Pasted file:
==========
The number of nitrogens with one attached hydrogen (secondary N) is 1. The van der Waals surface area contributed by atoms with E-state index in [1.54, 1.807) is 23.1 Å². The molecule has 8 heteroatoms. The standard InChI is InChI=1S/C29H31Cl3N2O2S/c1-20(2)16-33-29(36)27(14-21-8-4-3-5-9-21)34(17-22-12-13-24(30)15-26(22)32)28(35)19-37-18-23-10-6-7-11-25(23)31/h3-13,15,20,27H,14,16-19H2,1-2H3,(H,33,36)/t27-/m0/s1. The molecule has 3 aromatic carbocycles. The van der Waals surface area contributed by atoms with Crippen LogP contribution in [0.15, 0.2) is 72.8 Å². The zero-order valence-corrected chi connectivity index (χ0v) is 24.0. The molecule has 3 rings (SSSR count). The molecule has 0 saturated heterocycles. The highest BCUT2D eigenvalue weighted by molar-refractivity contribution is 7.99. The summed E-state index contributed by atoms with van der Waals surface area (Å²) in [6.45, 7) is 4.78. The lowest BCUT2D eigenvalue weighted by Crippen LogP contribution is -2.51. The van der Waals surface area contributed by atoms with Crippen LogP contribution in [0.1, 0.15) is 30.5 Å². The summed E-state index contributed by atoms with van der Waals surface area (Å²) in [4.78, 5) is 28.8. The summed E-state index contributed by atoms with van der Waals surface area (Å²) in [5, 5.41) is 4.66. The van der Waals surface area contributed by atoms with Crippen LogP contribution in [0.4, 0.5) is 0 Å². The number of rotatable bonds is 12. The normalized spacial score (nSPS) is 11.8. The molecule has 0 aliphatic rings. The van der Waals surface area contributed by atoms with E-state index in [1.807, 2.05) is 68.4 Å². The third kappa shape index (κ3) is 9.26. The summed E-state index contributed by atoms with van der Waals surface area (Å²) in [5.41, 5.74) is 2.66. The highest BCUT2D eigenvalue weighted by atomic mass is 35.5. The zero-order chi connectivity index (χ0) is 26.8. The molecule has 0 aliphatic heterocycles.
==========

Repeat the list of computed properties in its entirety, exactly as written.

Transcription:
The number of nitrogens with one attached hydrogen (secondary N) is 1. The van der Waals surface area contributed by atoms with E-state index in [1.54, 1.807) is 23.1 Å². The molecule has 8 heteroatoms. The standard InChI is InChI=1S/C29H31Cl3N2O2S/c1-20(2)16-33-29(36)27(14-21-8-4-3-5-9-21)34(17-22-12-13-24(30)15-26(22)32)28(35)19-37-18-23-10-6-7-11-25(23)31/h3-13,15,20,27H,14,16-19H2,1-2H3,(H,33,36)/t27-/m0/s1. The molecule has 3 aromatic carbocycles. The van der Waals surface area contributed by atoms with Crippen LogP contribution in [0.15, 0.2) is 72.8 Å². The zero-order valence-corrected chi connectivity index (χ0v) is 24.0. The molecule has 3 rings (SSSR count). The molecule has 0 saturated heterocycles. The highest BCUT2D eigenvalue weighted by molar-refractivity contribution is 7.99. The summed E-state index contributed by atoms with van der Waals surface area (Å²) in [6.45, 7) is 4.78. The lowest BCUT2D eigenvalue weighted by Crippen LogP contribution is -2.51. The van der Waals surface area contributed by atoms with Crippen LogP contribution in [0.1, 0.15) is 30.5 Å². The summed E-state index contributed by atoms with van der Waals surface area (Å²) in [4.78, 5) is 28.8. The summed E-state index contributed by atoms with van der Waals surface area (Å²) in [5, 5.41) is 4.66. The van der Waals surface area contributed by atoms with Crippen LogP contribution in [0.4, 0.5) is 0 Å². The number of rotatable bonds is 12. The normalized spacial score (nSPS) is 11.8. The molecule has 0 aliphatic rings. The van der Waals surface area contributed by atoms with E-state index in [1.807, 2.05) is 68.4 Å². The third kappa shape index (κ3) is 9.26. The summed E-state index contributed by atoms with van der Waals surface area (Å²) in [5.41, 5.74) is 2.66. The highest BCUT2D eigenvalue weighted by atomic mass is 35.5. The zero-order chi connectivity index (χ0) is 26.8. The molecule has 0 aliphatic heterocycles.